When I was in my early twenties and beginning to think about coming out, I just happened to have a conversation with a well-read gay man at a dinner party. Somehow Gore Vidal’s The City and the Pillar came up. The premise intrigued me, as did the morbid darkness the man described. Thus, this was the first LGBT book I sought out on my quest toward coming out. It was disturbing. But I was intrigued because it is very much a product of the time it was written and the author who wrote it. I ended up seeking out more and more LGBT books in a quest for understanding: of myself, of LGBT history, etc. Mostly, though, the books seemed to mirror the internal struggles I was dealing with–albeit in a much more grandiose, frequently violent fashion. Plus, it’s by Gore Vidal, so I thought I could hide my LGBT curiosity behind a love of literature, or something about that.
So really, for better or worse, this is where it all began for me and LGBT books–culminating a decade later in this LGBT book recommendations series I’m doing. So this review is kind of a full-circle kind of thing for me.
Most significantly, TCatP was the first ‘mainstream’ novel about a gay protagonist. Gore Vidal was a respected, critically acclaimed writer when it was published, so it reached a wider audience and received a great deal more notice. Not all good, of course. TCatP sent shockwaves through the literary world for its front-and-center portrayal of what was popularly believed to be morally reprehensible at the time. The New York Times refused to advertise it. Vidal was blacklisted from the major newspapers and magazines, who would not even review his subsequent novels for at least six years, forcing him to publish under a pseudonym until he could earn his way back into their good graces. But the ‘damage’ was done; TCatP sold well and enjoyed many paperback reprints until Vidal published a revised edition in 1965, which was also a success. The revised edition, which altered passages Vidal deemed melodramatic and made the ending slightly less violent, has become the standard version of the novel and it is the one I will review here.
“When the eyes are shut, the true world begins.”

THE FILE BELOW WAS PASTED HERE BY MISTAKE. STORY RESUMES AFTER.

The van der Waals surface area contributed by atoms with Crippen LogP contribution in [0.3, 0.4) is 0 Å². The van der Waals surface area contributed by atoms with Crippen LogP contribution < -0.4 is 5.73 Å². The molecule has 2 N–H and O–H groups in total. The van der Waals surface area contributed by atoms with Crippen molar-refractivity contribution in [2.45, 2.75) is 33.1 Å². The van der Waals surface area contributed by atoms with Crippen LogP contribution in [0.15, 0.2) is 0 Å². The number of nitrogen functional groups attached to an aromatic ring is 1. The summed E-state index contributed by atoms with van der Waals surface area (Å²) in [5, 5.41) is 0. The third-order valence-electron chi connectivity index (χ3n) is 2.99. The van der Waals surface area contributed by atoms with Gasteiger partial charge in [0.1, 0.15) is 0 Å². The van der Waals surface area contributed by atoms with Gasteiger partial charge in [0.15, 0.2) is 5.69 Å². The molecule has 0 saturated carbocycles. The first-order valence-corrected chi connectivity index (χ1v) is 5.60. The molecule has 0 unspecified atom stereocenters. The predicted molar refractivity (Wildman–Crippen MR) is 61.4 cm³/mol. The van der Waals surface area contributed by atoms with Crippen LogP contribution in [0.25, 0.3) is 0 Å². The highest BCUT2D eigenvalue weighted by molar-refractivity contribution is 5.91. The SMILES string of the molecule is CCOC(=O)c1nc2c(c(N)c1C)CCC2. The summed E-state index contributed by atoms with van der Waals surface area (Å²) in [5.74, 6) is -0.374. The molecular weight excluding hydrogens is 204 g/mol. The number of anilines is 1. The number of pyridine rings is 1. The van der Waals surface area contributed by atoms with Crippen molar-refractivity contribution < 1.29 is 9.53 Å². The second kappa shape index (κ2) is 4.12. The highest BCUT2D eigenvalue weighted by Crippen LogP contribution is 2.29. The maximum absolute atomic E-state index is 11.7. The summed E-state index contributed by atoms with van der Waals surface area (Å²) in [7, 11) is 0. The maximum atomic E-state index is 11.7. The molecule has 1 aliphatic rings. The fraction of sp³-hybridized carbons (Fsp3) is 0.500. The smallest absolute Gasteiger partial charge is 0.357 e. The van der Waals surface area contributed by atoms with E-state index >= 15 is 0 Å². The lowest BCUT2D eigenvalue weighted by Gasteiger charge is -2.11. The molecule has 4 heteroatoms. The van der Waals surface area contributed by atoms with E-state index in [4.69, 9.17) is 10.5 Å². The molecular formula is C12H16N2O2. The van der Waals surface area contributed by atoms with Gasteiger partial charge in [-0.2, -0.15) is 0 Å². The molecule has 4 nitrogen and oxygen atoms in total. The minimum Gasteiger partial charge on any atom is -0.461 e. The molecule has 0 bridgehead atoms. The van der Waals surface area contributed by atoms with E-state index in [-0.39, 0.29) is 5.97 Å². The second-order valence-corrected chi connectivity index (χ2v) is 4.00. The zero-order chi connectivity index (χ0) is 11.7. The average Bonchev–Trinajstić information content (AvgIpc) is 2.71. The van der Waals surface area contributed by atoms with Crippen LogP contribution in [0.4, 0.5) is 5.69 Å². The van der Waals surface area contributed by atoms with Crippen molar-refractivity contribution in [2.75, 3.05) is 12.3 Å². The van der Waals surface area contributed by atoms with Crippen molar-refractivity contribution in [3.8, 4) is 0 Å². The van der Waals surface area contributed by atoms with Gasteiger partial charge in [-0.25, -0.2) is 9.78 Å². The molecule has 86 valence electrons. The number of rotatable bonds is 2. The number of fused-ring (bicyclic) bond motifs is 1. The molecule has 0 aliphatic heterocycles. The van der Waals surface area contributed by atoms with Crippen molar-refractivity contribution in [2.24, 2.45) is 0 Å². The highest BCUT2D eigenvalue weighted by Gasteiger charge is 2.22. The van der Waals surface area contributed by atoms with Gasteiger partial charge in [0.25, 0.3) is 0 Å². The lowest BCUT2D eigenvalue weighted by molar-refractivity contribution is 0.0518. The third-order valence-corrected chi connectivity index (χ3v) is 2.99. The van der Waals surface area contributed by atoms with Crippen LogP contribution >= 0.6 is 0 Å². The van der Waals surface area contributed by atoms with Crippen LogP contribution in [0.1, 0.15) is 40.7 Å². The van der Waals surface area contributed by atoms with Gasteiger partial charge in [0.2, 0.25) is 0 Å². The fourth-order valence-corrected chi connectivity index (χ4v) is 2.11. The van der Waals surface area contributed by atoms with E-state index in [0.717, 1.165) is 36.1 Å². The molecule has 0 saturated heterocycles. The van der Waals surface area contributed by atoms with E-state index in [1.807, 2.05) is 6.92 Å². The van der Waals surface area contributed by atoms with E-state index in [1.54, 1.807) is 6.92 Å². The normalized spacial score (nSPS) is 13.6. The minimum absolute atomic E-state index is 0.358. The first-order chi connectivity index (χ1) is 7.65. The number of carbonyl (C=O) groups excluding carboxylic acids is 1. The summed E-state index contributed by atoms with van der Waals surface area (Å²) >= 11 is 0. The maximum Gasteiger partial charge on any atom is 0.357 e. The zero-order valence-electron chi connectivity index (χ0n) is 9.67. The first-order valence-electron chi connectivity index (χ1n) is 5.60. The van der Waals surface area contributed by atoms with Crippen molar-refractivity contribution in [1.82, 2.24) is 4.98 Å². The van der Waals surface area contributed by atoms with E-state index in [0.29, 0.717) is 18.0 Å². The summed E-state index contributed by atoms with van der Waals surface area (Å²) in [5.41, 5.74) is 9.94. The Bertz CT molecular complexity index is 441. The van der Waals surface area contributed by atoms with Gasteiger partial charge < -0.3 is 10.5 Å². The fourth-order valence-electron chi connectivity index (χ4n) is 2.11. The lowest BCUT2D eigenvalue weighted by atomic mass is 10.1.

Jim Willard and Bob Ford are high school friends in the 1930s. Bob is a year older and graduating from high school when the two young men go on a camping trip that turns into an illicit night of passion. Jim is hopeful that they will be together forever, but Bob joins the Merchant Marines and splits town. Undaunted, Jim goes to sea himself, beginning a seven-year odyssey to reunite with Bob.
Along the way, Jim accepts that he just isn’t attracted to women and has several affairs with men, including an actor in Hollywood and a writer in New Orleans. None of them can replace his fixation on Bob–indeed, to Jim they are merely placeholders. He has placed himself on hold, and everything he encounters is but a temporary burden until his life can finally begin with Bob.
Of course, a reunion does eventually happen and it does not go according to Jim’s plan. Bob has married and barely remembers their tryst–looking at it with embarrassment when prompted. Jim gets him drunk and tries to make a move but is rejected, leading Jim to commit a violent crime against Bob, who has been the object of his every desire for almost a decade at this point.
As a reading experience, The City and the Pillar is extraordinarily depressing, especially if you happen to be a confused twenty-year old looking to explore LGBT literature so you can understand yourself. That feeling of despair has stayed with me in the ten years since I first read this book. However, it could be argued that Jim’s pathos does not come from his homosexuality but from his inability to let go of the past. The destruction he brings about is from his desperation not to let go of a wish that was, frankly, never going to come true. At any point in the narrative Jim could have made an honest try at life, but he rejected it to tilt at windmills instead.
Jim is also, quite consciously on Vidal’s part, a rather absolute rejection of the stereotype that all gay men are either feminine or lonely, bookish types. Jim is an athlete, for one thing, and a good one at that. He makes anyone afraid that they don’t fit in with the stereotype of homosexuality feel less alone, in a big way. Of course, you can’t forget that he’s also a cautionary tale for a more general audience. He’s a complex, multi-faceted being who defies simple categories.
Yes, it’s depressing. But this is a solid, important work by a writer at the top of his game. And I can guarantee you from my own personal experience that this is a novel that will haunt you.
For more LGBT book recommendations visit my LGBT Books page.